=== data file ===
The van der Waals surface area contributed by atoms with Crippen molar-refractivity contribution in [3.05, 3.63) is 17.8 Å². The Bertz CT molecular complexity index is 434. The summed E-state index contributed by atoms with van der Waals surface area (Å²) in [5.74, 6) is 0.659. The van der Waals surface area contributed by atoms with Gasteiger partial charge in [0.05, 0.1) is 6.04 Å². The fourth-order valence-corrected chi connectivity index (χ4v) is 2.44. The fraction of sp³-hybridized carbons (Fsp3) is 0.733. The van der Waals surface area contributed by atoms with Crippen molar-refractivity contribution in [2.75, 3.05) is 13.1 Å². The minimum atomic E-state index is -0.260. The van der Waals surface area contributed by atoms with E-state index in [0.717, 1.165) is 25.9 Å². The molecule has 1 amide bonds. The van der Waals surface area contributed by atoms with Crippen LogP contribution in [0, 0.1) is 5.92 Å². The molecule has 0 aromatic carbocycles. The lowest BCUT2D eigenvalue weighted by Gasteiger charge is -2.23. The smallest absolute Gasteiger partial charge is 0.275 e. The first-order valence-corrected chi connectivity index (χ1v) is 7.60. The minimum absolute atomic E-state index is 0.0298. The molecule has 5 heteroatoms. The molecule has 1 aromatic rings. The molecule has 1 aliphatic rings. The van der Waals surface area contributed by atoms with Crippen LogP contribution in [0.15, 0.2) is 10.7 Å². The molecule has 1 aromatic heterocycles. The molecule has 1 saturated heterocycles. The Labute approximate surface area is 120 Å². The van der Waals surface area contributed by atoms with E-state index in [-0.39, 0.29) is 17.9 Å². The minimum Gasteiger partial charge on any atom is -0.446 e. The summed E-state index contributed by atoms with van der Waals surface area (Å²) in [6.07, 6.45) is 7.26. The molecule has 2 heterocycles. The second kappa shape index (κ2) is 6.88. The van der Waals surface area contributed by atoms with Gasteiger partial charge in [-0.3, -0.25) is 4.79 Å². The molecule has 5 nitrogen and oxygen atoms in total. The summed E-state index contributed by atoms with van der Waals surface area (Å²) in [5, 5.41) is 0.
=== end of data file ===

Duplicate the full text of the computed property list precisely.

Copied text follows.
The van der Waals surface area contributed by atoms with Crippen molar-refractivity contribution in [3.05, 3.63) is 17.8 Å². The Bertz CT molecular complexity index is 434. The summed E-state index contributed by atoms with van der Waals surface area (Å²) in [5.74, 6) is 0.659. The van der Waals surface area contributed by atoms with Gasteiger partial charge in [0.05, 0.1) is 6.04 Å². The fourth-order valence-corrected chi connectivity index (χ4v) is 2.44. The fraction of sp³-hybridized carbons (Fsp3) is 0.733. The van der Waals surface area contributed by atoms with Crippen molar-refractivity contribution in [2.75, 3.05) is 13.1 Å². The minimum atomic E-state index is -0.260. The van der Waals surface area contributed by atoms with E-state index in [0.717, 1.165) is 25.9 Å². The molecule has 1 amide bonds. The van der Waals surface area contributed by atoms with Crippen LogP contribution in [0, 0.1) is 5.92 Å². The molecule has 0 aromatic carbocycles. The lowest BCUT2D eigenvalue weighted by Gasteiger charge is -2.23. The smallest absolute Gasteiger partial charge is 0.275 e. The first-order valence-corrected chi connectivity index (χ1v) is 7.60. The minimum absolute atomic E-state index is 0.0298. The molecule has 5 heteroatoms. The molecule has 1 aromatic rings. The molecule has 1 aliphatic rings. The van der Waals surface area contributed by atoms with Crippen LogP contribution in [0.15, 0.2) is 10.7 Å². The molecule has 1 aromatic heterocycles. The molecule has 1 saturated heterocycles. The Labute approximate surface area is 120 Å². The van der Waals surface area contributed by atoms with E-state index in [-0.39, 0.29) is 17.9 Å². The minimum Gasteiger partial charge on any atom is -0.446 e. The summed E-state index contributed by atoms with van der Waals surface area (Å²) in [6.07, 6.45) is 7.26. The molecule has 2 heterocycles. The second kappa shape index (κ2) is 6.88. The van der Waals surface area contributed by atoms with Gasteiger partial charge in [-0.3, -0.25) is 4.79 Å². The molecule has 5 nitrogen and oxygen atoms in total. The summed E-state index contributed by atoms with van der Waals surface area (Å²) in [5, 5.41) is 0.